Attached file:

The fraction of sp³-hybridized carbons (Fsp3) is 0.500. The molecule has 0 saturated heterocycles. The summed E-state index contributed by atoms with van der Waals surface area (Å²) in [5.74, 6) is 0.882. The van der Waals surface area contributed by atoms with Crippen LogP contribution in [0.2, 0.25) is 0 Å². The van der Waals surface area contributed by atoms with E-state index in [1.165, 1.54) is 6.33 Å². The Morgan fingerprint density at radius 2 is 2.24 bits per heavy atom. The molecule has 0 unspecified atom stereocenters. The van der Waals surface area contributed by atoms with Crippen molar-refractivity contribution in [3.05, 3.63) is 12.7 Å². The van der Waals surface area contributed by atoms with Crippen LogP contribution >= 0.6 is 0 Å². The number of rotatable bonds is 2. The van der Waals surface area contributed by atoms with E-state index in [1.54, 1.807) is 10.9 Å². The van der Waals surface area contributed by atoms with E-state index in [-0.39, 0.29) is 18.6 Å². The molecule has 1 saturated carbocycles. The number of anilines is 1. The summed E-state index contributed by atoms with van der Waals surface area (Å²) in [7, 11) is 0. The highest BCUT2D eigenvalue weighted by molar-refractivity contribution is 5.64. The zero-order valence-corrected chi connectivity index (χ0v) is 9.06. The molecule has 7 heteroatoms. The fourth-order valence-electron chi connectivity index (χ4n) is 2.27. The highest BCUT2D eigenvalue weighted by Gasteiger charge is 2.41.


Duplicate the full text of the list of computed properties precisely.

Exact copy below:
The fraction of sp³-hybridized carbons (Fsp3) is 0.500. The molecule has 0 saturated heterocycles. The summed E-state index contributed by atoms with van der Waals surface area (Å²) in [5.74, 6) is 0.882. The van der Waals surface area contributed by atoms with Crippen LogP contribution in [0.2, 0.25) is 0 Å². The van der Waals surface area contributed by atoms with E-state index in [1.165, 1.54) is 6.33 Å². The Morgan fingerprint density at radius 2 is 2.24 bits per heavy atom. The molecule has 0 unspecified atom stereocenters. The van der Waals surface area contributed by atoms with Crippen molar-refractivity contribution in [3.05, 3.63) is 12.7 Å². The van der Waals surface area contributed by atoms with Crippen LogP contribution >= 0.6 is 0 Å². The number of rotatable bonds is 2. The van der Waals surface area contributed by atoms with E-state index in [1.54, 1.807) is 10.9 Å². The van der Waals surface area contributed by atoms with E-state index in [-0.39, 0.29) is 18.6 Å². The molecule has 1 saturated carbocycles. The number of anilines is 1. The summed E-state index contributed by atoms with van der Waals surface area (Å²) in [7, 11) is 0. The highest BCUT2D eigenvalue weighted by molar-refractivity contribution is 5.64. The zero-order valence-corrected chi connectivity index (χ0v) is 9.06. The molecule has 7 heteroatoms. The fourth-order valence-electron chi connectivity index (χ4n) is 2.27. The highest BCUT2D eigenvalue weighted by Gasteiger charge is 2.41.